2013 Apple Mac Pro: Faster or Slower, Elegant but Klunky, Promise vs Reality, Video Oriented
We will get a faster machine with Thunderbolt and USB3 and faster graphics. That’s the good news, the rest is not so good.
Faster, but perhaps not so elegant for many
The new design will work OK for many usage scenarios, and be faster (but not in all cases—apparent memory limits).
But note that Apple states “up to 2X faster for floating point performance”. Which is irrelevant for the vast majority of users. It is integer computing performance that matters. Which begs the question as to performance in things like Photoshop or Lightroom.
The new model is less elegant than the current model, because straightforward usage scenarios have suddenly become multiple boxes instead of a single convenient Mac Pro chassis: it is not even possible to install a single internal hard drive for extra storage. That is not elegance and it’s not progress. It is a glorified iMac.
Somehow Apple doesn’t “get” that boxes connected with cables is inelegant, more expensive, and depends on existence of products that are very limited in selection (e.g. Thunderbolt choices and cost):
When we began work on the next Mac Pro, we considered every element that defines a pro computer — graphics, storage, expansion, processing power, and memory. And we challenged ourselves to find the best, most forward-looking way possible to engineer each one of them.
When we put it all together, the result was something entirely new. Something radically different from anything before it. Something that provides an extremely powerful argument against the status quo. Here’s a sneak peek at what’s next for the pro computer.
A pile of external boxes and cables costing a lot more in total to do the same job my existing Mac Pro does far more cleanly internally. Will the new model cost 1/2 of what the existing one does? Highly unlikely. I wonder if Apple will continue to offer the existing model for a time, concurrently; market support is not there for this radical departure.
Where do I install my four internal hard drives, four PCIe cards and three internal SSDs? Some of those might not be needed in the new model, but those four hard drives surely are. I don’t like noisy external boxes for daily use; it becomes aggravating over long work days.
What “powerful argument” exists here, since a conventional box with all the same (or more) ports and bays can just as well be built instead of an paean to someone’s Star Trek for iOS design ego? (Seriously, this thing looks like it was designed for a movie prop). What possible argument can be made to call an extra box with an extra cable at extra cost better than inserting a drive into a drive bay?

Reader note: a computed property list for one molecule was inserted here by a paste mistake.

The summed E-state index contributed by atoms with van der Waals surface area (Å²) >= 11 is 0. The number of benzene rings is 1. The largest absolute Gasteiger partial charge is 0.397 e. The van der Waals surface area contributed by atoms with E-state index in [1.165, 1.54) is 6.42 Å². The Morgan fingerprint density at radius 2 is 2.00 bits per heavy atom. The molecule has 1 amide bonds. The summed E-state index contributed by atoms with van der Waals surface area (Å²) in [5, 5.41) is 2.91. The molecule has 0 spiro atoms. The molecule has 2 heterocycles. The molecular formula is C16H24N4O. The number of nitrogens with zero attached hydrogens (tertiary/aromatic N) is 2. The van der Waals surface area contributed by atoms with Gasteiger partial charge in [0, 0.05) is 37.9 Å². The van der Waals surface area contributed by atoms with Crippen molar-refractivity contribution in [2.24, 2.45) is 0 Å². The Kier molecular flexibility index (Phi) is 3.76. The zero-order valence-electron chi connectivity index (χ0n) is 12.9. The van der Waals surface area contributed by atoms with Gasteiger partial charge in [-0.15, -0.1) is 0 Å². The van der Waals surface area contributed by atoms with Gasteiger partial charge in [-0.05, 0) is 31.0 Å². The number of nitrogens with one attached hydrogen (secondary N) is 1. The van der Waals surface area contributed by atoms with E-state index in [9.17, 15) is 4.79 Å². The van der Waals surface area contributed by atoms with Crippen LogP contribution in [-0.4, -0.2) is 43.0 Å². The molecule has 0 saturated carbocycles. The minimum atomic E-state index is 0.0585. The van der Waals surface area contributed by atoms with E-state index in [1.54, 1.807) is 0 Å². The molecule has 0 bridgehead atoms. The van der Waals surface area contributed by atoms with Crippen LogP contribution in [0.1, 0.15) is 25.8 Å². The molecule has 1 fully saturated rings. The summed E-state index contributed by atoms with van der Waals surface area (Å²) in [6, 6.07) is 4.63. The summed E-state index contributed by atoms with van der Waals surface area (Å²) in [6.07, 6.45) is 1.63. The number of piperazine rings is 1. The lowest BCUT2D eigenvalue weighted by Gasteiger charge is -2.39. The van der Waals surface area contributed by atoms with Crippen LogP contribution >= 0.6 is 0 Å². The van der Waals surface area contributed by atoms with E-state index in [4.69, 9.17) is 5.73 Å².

No mention of clock speeds. Will we get the fastest Intel Xeon E5 CPUs with the oversize caches or some middle of the road speeds as has always been the Apple way? (e.g., Apple never did offer a 3.46 GHz 12-core in the existing model, limiting it to 3.06 GHz, even my customized 12-core is 3.33 GHz, faster than any Apple offering).
The new Mac Pro is muscle through and through, starting with the new-generation Intel Xeon E5 chipset. With configurations offering up to 12 cores of processing power, up to 40GB/s of PCI Express gen 3 bandwidth, and 256-bit-wide floating-point instructions, you’ll never be at a loss for speed.
Memory — 4 slot limit?
Observe no mention of how much memory, which is an insane factual omission. The pictures suggest a paltry four (4) slots. No serious workstation has only four memory slots.
The (unconfirmed) four memory slot limit suggest a maximum of 64GB memory, a disastrous downgrade for my work. It means that new model might run quite a bit slower than my existing model for some of my work, due to virtual memory paging. Possibly 32GB modules might address that (but at extreme cost, at least at present).
Is it possible that the 12-core model will have eight memory slots? Sure, but that case is very tight, so where is the real estate to be found? Maybe. But form over function triumphs here: instead of one spec-sheet page with real information, we have glitzy blurred pictures with minimal information. Stupidly incompetent communication about a key feature.
Every component in the new Mac Pro is optimized for performance. That includes a four-channel DDR3 memory controller running at 1866MHz. It delivers up to 60GB/s of memory bandwidth, which means you can fly through even the most compute-intensive tasks in no time. And since it’s ECC memory, your render job, video export, or simulation won’t be stopped by transient memory errors.
How does limiting memory capacity “optimize” performance exactly?